Lower Back Pain Care Pathway

Review in progress

Disclaimer: The guidance contains helpful primary care information for management of referrals and up to date referral criteria. These guidelines are locality specific to best reflect local services. This guidance does not override or replace the individual responsibility of healthcare and social care professionals involved in the delivery of care to make informed professional judgements appropriate to the circumstances of the individual.

Scope

This guidance refers to:

  • Patients who present with low back pain (i.e. pain below the costal margin and above the inferior gluteal folds) with or without leg pain that has lasted more than 6 weeks but less than 12 months

This guidance does not cover:

  • Under 18s (Wakefield) Under 16s (North Kirklees)
  • Patients with long term chronic back pain of 6mths+ (Wakefield)

Commissioning Statements:

  • Spinal Injections are not routinely commissioned - Please see Commissioning Statement for further information
  • Referrals for Spinal Stimulation are subject to an eligibility criteria that must be met before a referral is made - please see Commissioning Statement for further information
  • Upright/Open MRI referrals are subject to an eligibility criteria that must be met before a referral is made - Please see Commissioning Statement for further information
  • For those patients who are not eligible for treatment under these policies consideration will be on an individual basis via the CCGs Prior Approval or IFR Processes in accordance with NHS North Kirklees and NHS Wakefield CCG Commissioning Policy

Assessment

Signs and Symptoms

Sciatica

  • Can occur at any age; often insidious.
  • Usually starts as axial low back pain.
  • Progresses to pain being referred down the posterior aspect or the posterolateral aspect of the leg (below the knee).
  • Commonly unilateral leg pain, occasionally bilateral.
  • Neurological examination normal.

Radiculopathy

  • As per Sciatica however, there will be the presence of at least one of the following:
  • oMyotomal weakness
  • oSensation Loss
  • oHyporeflexia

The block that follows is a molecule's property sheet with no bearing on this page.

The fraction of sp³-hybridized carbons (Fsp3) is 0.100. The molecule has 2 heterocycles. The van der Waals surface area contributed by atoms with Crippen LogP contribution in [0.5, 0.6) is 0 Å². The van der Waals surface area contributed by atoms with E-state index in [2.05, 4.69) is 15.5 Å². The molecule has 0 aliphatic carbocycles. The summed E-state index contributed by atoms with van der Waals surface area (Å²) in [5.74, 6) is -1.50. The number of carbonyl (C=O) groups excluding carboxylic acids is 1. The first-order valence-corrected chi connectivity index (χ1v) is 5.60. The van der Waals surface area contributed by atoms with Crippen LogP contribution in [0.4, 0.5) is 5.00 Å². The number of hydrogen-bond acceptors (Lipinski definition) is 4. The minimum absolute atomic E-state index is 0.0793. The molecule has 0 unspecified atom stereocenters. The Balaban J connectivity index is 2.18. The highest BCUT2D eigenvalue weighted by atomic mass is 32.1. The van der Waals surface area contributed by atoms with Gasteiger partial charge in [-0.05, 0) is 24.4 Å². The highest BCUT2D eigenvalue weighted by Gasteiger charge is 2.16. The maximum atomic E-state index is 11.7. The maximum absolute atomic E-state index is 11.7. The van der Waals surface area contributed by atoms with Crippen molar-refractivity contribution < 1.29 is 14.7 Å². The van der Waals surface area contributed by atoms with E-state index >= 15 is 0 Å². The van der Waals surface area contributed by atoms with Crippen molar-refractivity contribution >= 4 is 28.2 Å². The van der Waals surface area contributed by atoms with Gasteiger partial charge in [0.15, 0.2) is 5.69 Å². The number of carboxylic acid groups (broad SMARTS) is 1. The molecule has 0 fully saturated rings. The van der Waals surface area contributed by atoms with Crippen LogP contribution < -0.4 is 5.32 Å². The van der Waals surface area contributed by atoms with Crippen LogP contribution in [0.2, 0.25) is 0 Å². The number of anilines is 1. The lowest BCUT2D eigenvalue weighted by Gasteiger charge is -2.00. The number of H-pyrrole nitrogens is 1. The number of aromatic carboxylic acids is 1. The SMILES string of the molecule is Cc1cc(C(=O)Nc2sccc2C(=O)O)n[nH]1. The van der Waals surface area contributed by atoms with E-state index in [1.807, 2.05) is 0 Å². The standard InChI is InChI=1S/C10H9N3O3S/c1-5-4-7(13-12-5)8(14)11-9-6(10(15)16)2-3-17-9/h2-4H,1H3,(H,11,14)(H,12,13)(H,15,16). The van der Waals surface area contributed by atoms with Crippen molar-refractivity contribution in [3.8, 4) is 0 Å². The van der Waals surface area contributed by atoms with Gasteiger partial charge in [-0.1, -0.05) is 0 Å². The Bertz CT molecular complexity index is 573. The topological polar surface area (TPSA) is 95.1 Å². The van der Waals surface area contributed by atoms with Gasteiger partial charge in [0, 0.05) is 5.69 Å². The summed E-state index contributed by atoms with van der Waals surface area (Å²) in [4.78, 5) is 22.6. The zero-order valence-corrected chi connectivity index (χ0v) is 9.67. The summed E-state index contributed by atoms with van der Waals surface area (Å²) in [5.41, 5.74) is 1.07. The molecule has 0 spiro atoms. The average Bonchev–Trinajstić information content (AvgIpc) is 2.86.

Stenosis

  • >48 years of age.
  • Often increased BMI.
  • Gradual onset of unilateral or bilateral leg pain.
  • Worse with standing/walking.
  • Eased with sitting/leaning forward.
  • Consider vascular cause: check peripheral pulses, will only get symptoms when walking not when standing.
  • Neurogenic Claudication: Better up hill.
  • Vascular claudication: Worse up hill.

Non-Specific (Mechanical) Low Back Pain

  • Gradual, often insidious onset.
  • May report repetitive or unaccustomed activity prior to symptom onset.
  • Pain located within the lumbar spine, may refer to the buttocks, upper posterior thigh but there are no symptoms below the knee (sciatic pain) or neurological features.

Persistent Low Back Pain

  • Pain located within the lumbar spine, may refer to the buttocks, upper posterior thigh but there are rarely symptoms below the knee (sciatic pain) or neurological features.
  • Symptoms present for >3/12 and have often been seen in Physiotherapy/CATS before.
  • Consider the presence of Psychosocial features e.g. low mood, catastrophising, fear avoidance, guarding, anxiety, deconditioning

History and Examination

For additional information on signs and symptoms please click here - Signs and Symptoms

Clinical history should include:

  • Occupation & Hobbies
  • Duration and back pain history
  • Worries about the pain
  • Is pain back- or leg-dominant?
  • Distribution of leg pain – side of pain, below knee pain, which toes are affected?
  • Triggers
  • What helps
  • Past medical history - history of addiction
  • X-ray and MRI are not indicated as this stage

Use history to identify Cauda Equina

  • Current or imminent compression of the lumbosacral nerve roots resulting in neurogenic bladder and bowel dysfunction
  • Symptoms typically include:
    • severe low back pain and bilateral nerve root pain
    • new onset urinary dysfunction
    • saddle anaesthesia
    • loss of anal tone
    • faecal incontinence
    • multilevel bilateral motor deficits
  • The presentation is a combination of symptoms
  • The majority of people do not have bilateral leg pain – most do, however, have leg pain